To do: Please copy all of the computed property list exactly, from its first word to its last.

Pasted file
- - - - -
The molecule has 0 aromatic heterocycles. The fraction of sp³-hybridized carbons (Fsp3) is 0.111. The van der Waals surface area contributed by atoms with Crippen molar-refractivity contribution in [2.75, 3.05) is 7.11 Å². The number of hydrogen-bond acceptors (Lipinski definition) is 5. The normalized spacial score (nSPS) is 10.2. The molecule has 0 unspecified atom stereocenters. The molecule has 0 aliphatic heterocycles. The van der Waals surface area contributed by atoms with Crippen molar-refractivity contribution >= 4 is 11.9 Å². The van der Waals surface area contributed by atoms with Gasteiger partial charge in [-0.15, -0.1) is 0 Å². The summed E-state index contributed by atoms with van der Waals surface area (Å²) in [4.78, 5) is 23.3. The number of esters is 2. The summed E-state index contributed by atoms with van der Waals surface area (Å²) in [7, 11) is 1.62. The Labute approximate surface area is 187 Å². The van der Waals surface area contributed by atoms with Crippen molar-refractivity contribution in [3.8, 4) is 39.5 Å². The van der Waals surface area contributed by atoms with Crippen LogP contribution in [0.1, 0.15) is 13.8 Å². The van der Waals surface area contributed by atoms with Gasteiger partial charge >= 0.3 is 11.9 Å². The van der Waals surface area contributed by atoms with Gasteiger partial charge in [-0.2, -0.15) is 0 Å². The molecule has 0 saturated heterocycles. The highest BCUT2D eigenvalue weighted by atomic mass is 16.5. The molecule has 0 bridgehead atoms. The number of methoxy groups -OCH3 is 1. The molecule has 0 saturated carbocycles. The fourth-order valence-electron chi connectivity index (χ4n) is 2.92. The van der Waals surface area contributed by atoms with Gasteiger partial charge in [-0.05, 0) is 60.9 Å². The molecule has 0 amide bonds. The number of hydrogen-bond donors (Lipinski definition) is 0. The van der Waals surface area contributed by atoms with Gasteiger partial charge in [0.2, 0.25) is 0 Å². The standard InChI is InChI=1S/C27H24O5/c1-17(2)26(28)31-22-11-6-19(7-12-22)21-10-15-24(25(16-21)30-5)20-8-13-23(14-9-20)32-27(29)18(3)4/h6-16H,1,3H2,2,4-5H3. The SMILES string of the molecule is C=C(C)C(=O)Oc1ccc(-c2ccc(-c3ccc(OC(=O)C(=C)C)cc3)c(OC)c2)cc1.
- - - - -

The molecule has 0 aromatic heterocycles. The fraction of sp³-hybridized carbons (Fsp3) is 0.111. The van der Waals surface area contributed by atoms with Crippen molar-refractivity contribution in [2.75, 3.05) is 7.11 Å². The number of hydrogen-bond acceptors (Lipinski definition) is 5. The normalized spacial score (nSPS) is 10.2. The molecule has 0 unspecified atom stereocenters. The molecule has 0 aliphatic heterocycles. The van der Waals surface area contributed by atoms with Crippen molar-refractivity contribution >= 4 is 11.9 Å². The van der Waals surface area contributed by atoms with Gasteiger partial charge in [-0.15, -0.1) is 0 Å². The summed E-state index contributed by atoms with van der Waals surface area (Å²) in [4.78, 5) is 23.3. The number of esters is 2. The summed E-state index contributed by atoms with van der Waals surface area (Å²) in [7, 11) is 1.62. The Labute approximate surface area is 187 Å². The van der Waals surface area contributed by atoms with Crippen molar-refractivity contribution in [3.8, 4) is 39.5 Å². The van der Waals surface area contributed by atoms with Crippen LogP contribution in [0.1, 0.15) is 13.8 Å². The van der Waals surface area contributed by atoms with Gasteiger partial charge >= 0.3 is 11.9 Å². The van der Waals surface area contributed by atoms with Gasteiger partial charge in [-0.2, -0.15) is 0 Å². The molecule has 0 saturated heterocycles. The highest BCUT2D eigenvalue weighted by atomic mass is 16.5. The molecule has 0 bridgehead atoms. The number of methoxy groups -OCH3 is 1. The molecule has 0 saturated carbocycles. The fourth-order valence-electron chi connectivity index (χ4n) is 2.92. The van der Waals surface area contributed by atoms with Gasteiger partial charge in [-0.05, 0) is 60.9 Å². The molecule has 0 amide bonds. The number of hydrogen-bond donors (Lipinski definition) is 0. The van der Waals surface area contributed by atoms with Gasteiger partial charge in [0.2, 0.25) is 0 Å². The standard InChI is InChI=1S/C27H24O5/c1-17(2)26(28)31-22-11-6-19(7-12-22)21-10-15-24(25(16-21)30-5)20-8-13-23(14-9-20)32-27(29)18(3)4/h6-16H,1,3H2,2,4-5H3. The SMILES string of the molecule is C=C(C)C(=O)Oc1ccc(-c2ccc(-c3ccc(OC(=O)C(=C)C)cc3)c(OC)c2)cc1.